Etymologically drawn from the Latin term for “something owed” (debitum), “debt” strikes a decidedly familiar chord at the turn of the twenty-first century. Set alongside contemporary banking crises, financial meltdowns, and governmental bailouts, “debt” coheres with economically driven characterizations of cooperative culpability (particularly with regard to state regulation) and individual responsibility (e.g., subprime loans). Simultaneously, the condition of being in debt—“indebtedness”—can refer to monetary liability or assume a more personal register, signaling an affective obligation to another party or entity. This ancillary definition, in which pecuniary metaphor remains interchangeable with emotional bond, semantically coexists with “gratitude,” in which one is—by way of gift or favor—beholden to another. Notwithstanding divergent resonances and differential registers, “debt,” “indebtedness,” “gratitude,” and “obligation” are [End Page 182] relational terms that underscore associations between and among individuals and groups.
This collective reading of “debt” fits the parameters of Asian-American studies as a now-established multidisciplinary field that was, from the outset, indebted to mid-century civil rights movements. Indeed, such movements vociferously and urgently emphasized the politicized obligation to reclaim and uncover histories of racialized oppression. The first generation of Asian Americanists recovered stories of immigration exclusion (for example, the 1882 Chinese Exclusion Act), racist incarceration (e.g., the Japanese-American internment), citizenship restriction (as exemplified by the 1922 naturalization case Ozawa v. United States), and political disenfranchisement. The field also owes—immediately and belatedly—a vexed debt to US foreign policy and shifts in immigration law. With regard to the former, twentieth-century American history lays bare longstanding engagements with and in Asia, emblematized by militarized interventions and occupations in the Philippines (1898–1946), Japan (1945–52), Korea (1950–53), and Southeast Asia (1959–75). In terms of the latter, the passage of the 1965 Hart-Cellar Act (which eschewed nation-state immigration quotas in favor of East-West hemispheric designations) and subsequent refugee acts (in 1975 and 1980 respectively) enabled the first en masse migration of Asian immigrants to the United States.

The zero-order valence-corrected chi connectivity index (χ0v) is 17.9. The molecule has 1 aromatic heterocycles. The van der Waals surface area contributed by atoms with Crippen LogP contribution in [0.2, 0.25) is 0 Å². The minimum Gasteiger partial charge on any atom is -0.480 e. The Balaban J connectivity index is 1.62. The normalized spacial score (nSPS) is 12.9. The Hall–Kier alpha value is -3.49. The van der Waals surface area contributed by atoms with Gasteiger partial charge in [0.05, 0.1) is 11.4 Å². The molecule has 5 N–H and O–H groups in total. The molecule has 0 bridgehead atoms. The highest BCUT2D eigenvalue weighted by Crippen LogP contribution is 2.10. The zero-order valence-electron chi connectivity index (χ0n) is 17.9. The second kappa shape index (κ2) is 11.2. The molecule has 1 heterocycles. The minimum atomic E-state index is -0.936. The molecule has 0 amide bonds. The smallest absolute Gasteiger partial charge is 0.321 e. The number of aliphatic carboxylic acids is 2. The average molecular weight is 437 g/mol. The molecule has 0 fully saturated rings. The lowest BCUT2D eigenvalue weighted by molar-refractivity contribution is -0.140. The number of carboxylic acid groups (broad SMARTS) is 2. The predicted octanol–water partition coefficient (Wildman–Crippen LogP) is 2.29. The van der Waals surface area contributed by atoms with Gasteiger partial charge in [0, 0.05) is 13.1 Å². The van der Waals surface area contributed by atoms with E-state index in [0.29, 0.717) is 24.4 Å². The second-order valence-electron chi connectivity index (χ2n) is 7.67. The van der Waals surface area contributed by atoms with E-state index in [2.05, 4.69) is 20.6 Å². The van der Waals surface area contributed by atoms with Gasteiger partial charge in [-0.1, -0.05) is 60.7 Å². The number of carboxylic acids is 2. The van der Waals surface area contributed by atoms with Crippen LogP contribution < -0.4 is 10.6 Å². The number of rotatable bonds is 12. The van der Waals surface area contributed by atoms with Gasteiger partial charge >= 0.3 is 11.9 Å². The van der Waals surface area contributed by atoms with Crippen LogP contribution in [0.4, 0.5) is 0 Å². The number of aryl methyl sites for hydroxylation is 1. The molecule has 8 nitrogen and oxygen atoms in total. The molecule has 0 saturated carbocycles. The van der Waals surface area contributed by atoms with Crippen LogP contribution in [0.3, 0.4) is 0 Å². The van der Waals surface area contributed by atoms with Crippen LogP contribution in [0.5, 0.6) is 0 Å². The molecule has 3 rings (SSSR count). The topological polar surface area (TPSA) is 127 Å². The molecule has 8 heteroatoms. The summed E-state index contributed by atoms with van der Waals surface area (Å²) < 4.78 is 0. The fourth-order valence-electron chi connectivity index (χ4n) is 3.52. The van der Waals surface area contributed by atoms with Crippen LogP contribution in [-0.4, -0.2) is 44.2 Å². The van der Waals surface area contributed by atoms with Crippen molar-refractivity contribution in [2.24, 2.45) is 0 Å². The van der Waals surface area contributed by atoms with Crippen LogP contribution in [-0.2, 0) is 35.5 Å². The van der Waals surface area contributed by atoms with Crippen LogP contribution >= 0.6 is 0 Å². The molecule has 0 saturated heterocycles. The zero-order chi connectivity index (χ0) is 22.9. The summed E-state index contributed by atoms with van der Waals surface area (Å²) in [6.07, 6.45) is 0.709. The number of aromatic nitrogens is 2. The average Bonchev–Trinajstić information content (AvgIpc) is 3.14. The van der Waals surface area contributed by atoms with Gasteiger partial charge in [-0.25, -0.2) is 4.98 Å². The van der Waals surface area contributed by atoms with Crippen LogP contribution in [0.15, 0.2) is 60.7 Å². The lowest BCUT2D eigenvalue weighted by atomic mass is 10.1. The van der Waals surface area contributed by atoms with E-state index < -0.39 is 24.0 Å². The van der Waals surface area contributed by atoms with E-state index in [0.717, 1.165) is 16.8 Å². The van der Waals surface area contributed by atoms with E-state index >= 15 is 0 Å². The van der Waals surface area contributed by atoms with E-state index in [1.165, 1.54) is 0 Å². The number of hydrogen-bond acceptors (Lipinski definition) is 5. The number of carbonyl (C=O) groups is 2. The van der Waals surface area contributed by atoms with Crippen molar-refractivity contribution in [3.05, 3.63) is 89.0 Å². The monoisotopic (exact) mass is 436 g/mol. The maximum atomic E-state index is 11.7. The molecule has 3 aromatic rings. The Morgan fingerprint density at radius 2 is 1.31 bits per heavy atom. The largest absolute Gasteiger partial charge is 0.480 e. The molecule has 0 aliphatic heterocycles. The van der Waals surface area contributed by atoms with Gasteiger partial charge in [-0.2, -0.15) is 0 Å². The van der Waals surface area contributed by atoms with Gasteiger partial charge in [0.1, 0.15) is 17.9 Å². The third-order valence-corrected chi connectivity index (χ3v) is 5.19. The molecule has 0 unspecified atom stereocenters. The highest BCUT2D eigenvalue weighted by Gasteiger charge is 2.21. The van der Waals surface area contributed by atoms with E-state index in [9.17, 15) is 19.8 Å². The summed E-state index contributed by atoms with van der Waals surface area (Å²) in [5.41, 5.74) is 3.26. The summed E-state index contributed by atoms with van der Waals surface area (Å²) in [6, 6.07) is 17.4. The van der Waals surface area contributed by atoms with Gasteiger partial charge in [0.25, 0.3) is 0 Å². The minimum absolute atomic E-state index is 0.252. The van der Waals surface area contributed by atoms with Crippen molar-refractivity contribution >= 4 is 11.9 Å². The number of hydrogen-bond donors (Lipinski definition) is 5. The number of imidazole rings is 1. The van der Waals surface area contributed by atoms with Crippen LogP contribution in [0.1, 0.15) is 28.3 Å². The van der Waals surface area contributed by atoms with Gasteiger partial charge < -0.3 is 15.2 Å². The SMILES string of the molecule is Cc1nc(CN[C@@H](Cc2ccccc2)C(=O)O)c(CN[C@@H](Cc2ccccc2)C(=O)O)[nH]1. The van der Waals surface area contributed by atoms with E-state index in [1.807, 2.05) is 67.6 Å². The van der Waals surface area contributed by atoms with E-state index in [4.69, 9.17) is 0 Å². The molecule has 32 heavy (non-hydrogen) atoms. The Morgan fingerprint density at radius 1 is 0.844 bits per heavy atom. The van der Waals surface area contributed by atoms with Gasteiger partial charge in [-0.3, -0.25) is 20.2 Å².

These histories, which to varying degrees brought Asian-American studies into being, operate as identifiable anchors for three recently published monographs: erin Khuê Ninh’s Ingratitude: The Debt-Bound Daughter in Asian American Literature (2011), Lan Duong’s Treacherous Subjects: Gender, Culture, and Trans-Vietnamese Feminism (2012), and Mimi Thi Nguyen’s The Gift of Freedom: War, Debt, and Other Refugee Passages (2012). Accessible to multiple audiences (including undergraduates, graduate students, and specialists), each work makes a considerable and commendable contribution to the interdisciplinary fields of Asian-American literary studies, Southeast Asian–American studies, and American cultural studies. In so doing, these projects highlight not only where such fields have been but also evocatively highlight where they are and should be going. To be sure, integral to Ingratitude, Treacherous Subjects, and The Gift of Freedom is a nuanced consideration of debt, indebtedness, and obligation. These theoretical evaluations—rooted in heterogeneous archives and manifest in variegated reading practices—productively render visible a flexible, debt-driven analytic that re-visions and recalibrates racialized legacies of immigration and war.
As the full title of Ninh’s monograph suggests, Ingratitude concentrates its affective and intellectual attention on the second-generation “debt-bound daughter” in Asian-American literature. Whereas Ingratitude focuses its narrative attention on the invested filial obligations between immigrant parents and their female children, Duong’s Treacherous Subjects evaluates—via film and literature—the indebted intersectional relationship between race, gender, and nation. Guided by contradictory characterizations of Vietnamese subjects (including “over here” [End Page 183] refugees and “over there” nationals) as “collaborators” and “traitors” during and after the American War in Vietnam, Treacherous Subjects provocatively recalibrates the extent to which the reconciliation of the militarized...